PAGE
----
Snow Day

I woke up to a blanket of white covering the ground. Unlike in childhood, this was not met with excited anticipation. Forced to skip my morning coffee, I layered up in my thermal gear and put on my boots, the blister on my heel reminding me to buy a pair that fits properly. I struggled to find gloves and settled on a mismatched pair as I braced for battle with the cold. I tried not to tweak my back while repeatedly yanking the starter cord on our stubborn snow blower. As I began to clear the thick snow off the driveway, the layer of ice hidden below was a reminder that I was not quick enough to clear the driveway last time. Obstacles and challenges now loomed ahead as I anticipate colder temperatures, icy windshields, hazardous driving, and ill-fitting boots and blisters.

When did snow become the enemy? When did it become a chore? When did it become something that added to the weight of my day?

I was nine years old when one of the biggest blizzards in Chicagoland history hit. My school day was replaced by a snow day. Multiplication tables and PE class were swapped for snowballs and snow angels, while mini-mountains of snow popped up all over the neighborhood.

I remember the frustration of trying to make a snowball out of fresh powder, the crystals sliding through my fingers like weightless sand. And finding success with heavier packing snow, hearing the scrunchy sound made while rolling it to form a giant snowman.

I remember hot chocolate in my stomach any money in my pocket after shoveling driveways in the neighborhood.

I remember a blizzard in Madison, Wisconsin. A snow day in college, of all places! Playing tackle football in powder up to my knees, my quads and hamstrings burning. Hot and sweaty, despite the cold air, and the sting of snow on my face after a tackle. The pleasure of finding that perfect balance, not falling backwards on my ass or forwards on my face, while skitching on the back of a car all the way down Langdon street.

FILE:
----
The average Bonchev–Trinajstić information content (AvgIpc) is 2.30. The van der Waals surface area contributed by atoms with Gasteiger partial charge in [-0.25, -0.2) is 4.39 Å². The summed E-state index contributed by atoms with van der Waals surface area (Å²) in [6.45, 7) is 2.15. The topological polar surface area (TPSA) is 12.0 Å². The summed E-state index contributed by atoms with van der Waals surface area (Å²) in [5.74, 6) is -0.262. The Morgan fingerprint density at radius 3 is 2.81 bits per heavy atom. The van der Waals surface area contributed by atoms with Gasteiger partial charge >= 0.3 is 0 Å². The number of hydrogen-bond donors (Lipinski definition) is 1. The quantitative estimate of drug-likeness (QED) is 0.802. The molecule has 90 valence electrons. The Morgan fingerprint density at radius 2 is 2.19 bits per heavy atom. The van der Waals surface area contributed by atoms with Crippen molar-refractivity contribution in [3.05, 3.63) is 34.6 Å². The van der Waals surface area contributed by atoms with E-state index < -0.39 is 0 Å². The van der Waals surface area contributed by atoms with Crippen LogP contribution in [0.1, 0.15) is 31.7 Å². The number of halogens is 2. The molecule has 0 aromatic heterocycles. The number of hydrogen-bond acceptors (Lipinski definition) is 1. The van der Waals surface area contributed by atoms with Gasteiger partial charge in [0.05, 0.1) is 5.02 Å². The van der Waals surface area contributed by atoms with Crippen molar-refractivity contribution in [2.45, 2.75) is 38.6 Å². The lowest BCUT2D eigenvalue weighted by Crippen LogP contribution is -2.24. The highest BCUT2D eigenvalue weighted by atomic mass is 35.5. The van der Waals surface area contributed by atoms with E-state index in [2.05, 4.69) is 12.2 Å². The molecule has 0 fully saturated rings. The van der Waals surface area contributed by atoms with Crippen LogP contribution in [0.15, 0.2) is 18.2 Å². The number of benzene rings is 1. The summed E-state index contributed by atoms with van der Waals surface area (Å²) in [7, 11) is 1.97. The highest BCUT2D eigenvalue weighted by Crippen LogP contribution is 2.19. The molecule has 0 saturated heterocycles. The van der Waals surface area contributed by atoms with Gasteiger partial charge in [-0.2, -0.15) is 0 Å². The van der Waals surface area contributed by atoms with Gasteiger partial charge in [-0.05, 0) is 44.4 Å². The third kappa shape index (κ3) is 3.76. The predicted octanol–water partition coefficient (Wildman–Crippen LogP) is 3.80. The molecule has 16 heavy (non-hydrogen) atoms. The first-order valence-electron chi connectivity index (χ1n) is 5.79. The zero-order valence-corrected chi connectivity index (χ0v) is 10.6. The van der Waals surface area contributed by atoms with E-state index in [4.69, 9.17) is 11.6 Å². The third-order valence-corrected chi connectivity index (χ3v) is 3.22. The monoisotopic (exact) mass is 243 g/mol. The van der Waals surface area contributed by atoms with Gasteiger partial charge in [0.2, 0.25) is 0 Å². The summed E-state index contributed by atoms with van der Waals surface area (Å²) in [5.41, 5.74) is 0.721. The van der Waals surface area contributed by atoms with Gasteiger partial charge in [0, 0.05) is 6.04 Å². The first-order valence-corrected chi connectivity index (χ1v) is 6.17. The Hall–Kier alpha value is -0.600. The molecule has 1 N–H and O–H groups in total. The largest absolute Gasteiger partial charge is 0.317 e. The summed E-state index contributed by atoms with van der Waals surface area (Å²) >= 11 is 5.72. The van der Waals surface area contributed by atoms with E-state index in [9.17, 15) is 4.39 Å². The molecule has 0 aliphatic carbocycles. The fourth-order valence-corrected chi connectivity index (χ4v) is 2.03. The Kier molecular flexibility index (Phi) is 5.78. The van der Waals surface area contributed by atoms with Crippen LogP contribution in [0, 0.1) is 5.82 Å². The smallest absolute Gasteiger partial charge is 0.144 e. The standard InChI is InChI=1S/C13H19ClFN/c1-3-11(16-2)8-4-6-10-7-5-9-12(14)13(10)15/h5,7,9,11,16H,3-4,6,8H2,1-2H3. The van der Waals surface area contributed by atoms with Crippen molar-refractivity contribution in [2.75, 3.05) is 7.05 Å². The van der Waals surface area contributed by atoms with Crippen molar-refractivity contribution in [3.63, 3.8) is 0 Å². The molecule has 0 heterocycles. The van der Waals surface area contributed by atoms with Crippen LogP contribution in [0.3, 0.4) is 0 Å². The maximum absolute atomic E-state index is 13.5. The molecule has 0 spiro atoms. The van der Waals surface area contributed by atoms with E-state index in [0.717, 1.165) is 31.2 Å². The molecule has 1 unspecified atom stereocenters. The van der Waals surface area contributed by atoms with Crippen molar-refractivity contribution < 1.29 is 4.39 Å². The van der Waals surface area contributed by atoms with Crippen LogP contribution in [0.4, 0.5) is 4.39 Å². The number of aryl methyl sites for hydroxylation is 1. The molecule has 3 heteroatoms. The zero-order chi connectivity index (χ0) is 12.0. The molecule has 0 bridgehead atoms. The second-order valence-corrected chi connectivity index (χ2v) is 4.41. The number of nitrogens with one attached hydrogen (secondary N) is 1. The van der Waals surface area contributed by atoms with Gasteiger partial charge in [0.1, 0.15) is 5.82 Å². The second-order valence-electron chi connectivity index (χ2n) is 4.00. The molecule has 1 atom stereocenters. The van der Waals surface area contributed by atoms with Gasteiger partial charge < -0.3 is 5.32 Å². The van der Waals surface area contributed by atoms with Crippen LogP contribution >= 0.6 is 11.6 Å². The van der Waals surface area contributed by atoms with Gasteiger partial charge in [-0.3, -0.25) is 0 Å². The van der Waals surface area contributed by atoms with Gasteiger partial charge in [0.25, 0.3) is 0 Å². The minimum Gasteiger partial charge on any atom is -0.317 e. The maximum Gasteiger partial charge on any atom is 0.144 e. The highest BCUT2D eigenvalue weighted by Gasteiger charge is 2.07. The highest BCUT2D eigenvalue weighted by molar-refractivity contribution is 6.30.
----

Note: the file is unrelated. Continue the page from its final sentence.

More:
I remember the joy in my son’s eyes the first time we went sledding, on a snowy day in Michigan City, Indiana. The cold air was no match for the warmth of Madison’s smile.

When I was younger, snow was white and light, scrunchy and fun. An invitation to play. An opportunity to explore. A far cry from its impact on me now.  Snow is now an obstacle to be shoveled, a hazard for my teenage drivers, slush and salt to erode the underside of my car. It’s work now.

My thoughts turn from snow to my relationship with medicine. Another area in my life that has evolved from joy and excitement to frustration and challenge.

I remember the first time I put on my short, white coat and entered a real patient’s room to take my first history. I was hesitant to cross the threshold, nervous I’d be discovered as a fraud, an imposter. But excitement trumped anxiety as I stepped into the room, introducing myself as a student-doctor for the first time.

I remember the pride of wearing a stethoscope around my neck. The thrill of learning and doing each new procedure, pushing through my fear of causing harm. My growing sense of accomplishment as I read up on an unfamiliar disease or diagnosis adding to my knowledge base. Each patient a potential puzzle of signs and symptoms to piece together, not knowing what the ultimate picture would be. It was unknown and exciting. A snow day.